Allegations that the recently canonized St. Maximilian Kolbe was anti-Semitic have brought several scholars to the new saint’s defense.
St. Maximilian, a Polish Conventual Franciscan priest who volunteered to die in another man’s place at the Nazi concentration camp of Auschwitz in 1941, was formally declared a saint and a martyr by Pope John Paul II in ceremonies at the Vatican Oct. 10. In December columnist Richard Cohen, who writes for The Washington Post and other newspapers, said that in Father Kolbe’s canonization the priest’s anti-Semitism “was swept under the carpet” and the church treated it “as a negligible blemish in an otherwise admirable life.”
Cohen quoted two statements from Father Kolbe’s writings which referred to the spread of communism as port of a Masonic conspiracy by Zionists to take over the world.
In a letter to the Post, Eugene Fisher, executive secretary of the National Conference of Catholic Bishops’ Secretariat for Catholic-Jewish Relations, said the documentary record of Father Kolbe’s writings and actions belies the charge of anti-Semitism. He cited writings in which Father Kolbe repudiated anti-Semitism, and he noted that an estimated 1,500-2,000 Jewish refugees were harbored at the beginning of World War 11 in the monastery Father Kolbe founded and headed in Poland.
Fisher traced the allegations of anti-Semitism to an article last April in a leading Austrian paper, Wiener Tagebuch (Vienna Journal), but said American scholars had analyzed the article and rejected its conclusions last summer. The priest, said Fisher, “should be not a point of division but a symbol of unity among all who would oppose the evil of anti-Semitism today.” The Wiener Tagebuch article had said that Father Kolbe was associated with “rabid, racist anti-Semitism” and that he himself was anti-Semitic.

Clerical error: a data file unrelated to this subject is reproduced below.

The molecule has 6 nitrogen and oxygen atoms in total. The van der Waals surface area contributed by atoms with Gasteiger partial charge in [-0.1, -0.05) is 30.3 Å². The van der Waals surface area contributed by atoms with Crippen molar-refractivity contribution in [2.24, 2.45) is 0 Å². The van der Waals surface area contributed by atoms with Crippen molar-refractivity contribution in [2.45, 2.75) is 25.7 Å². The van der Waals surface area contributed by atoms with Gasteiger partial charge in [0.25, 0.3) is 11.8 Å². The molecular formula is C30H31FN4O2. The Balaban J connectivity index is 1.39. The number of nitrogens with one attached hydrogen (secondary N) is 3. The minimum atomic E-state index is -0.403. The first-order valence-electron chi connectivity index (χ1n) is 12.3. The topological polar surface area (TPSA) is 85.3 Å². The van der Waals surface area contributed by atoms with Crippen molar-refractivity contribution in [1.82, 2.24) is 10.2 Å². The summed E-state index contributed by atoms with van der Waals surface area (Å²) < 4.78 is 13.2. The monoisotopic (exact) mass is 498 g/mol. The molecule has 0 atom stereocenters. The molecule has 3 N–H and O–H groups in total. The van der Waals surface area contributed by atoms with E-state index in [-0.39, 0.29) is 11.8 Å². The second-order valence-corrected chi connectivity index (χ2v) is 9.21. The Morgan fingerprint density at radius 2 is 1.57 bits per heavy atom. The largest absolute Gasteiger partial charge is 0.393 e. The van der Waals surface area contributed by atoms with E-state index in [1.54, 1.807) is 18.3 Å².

When the assertions were reported in the St. Louis Post-Dispatch last June, Daniel L. Schlafly Jr., associate professor of history at St. Louis University, and Warren Green, director of the St. Louis Center for Holocaust Studies, issued a joint statement labeling the charges “false.”
“Father Kolbe’s writings do contain a few references to Jews which reflect the common anti-Semitic beliefs propagated in the ‘Protocols of the Learned Elders of Zion, which was a well-known forgery, as well as reflected in the popular Polish-Catholic culture in the interwar period.” They added:
“These references were only a tiny fraction of the total works (of Father Kolbe) and were more than counterbalanced by his insistence that one must always act in a spirit of missionary zeal, charity and prudence,” Green and Schlafly said.
The Archive of the Jewish Telegraphic Agency includes articles published from 1923 to 2008. Archive stories reflect the journalistic standards and practices of the time they were published.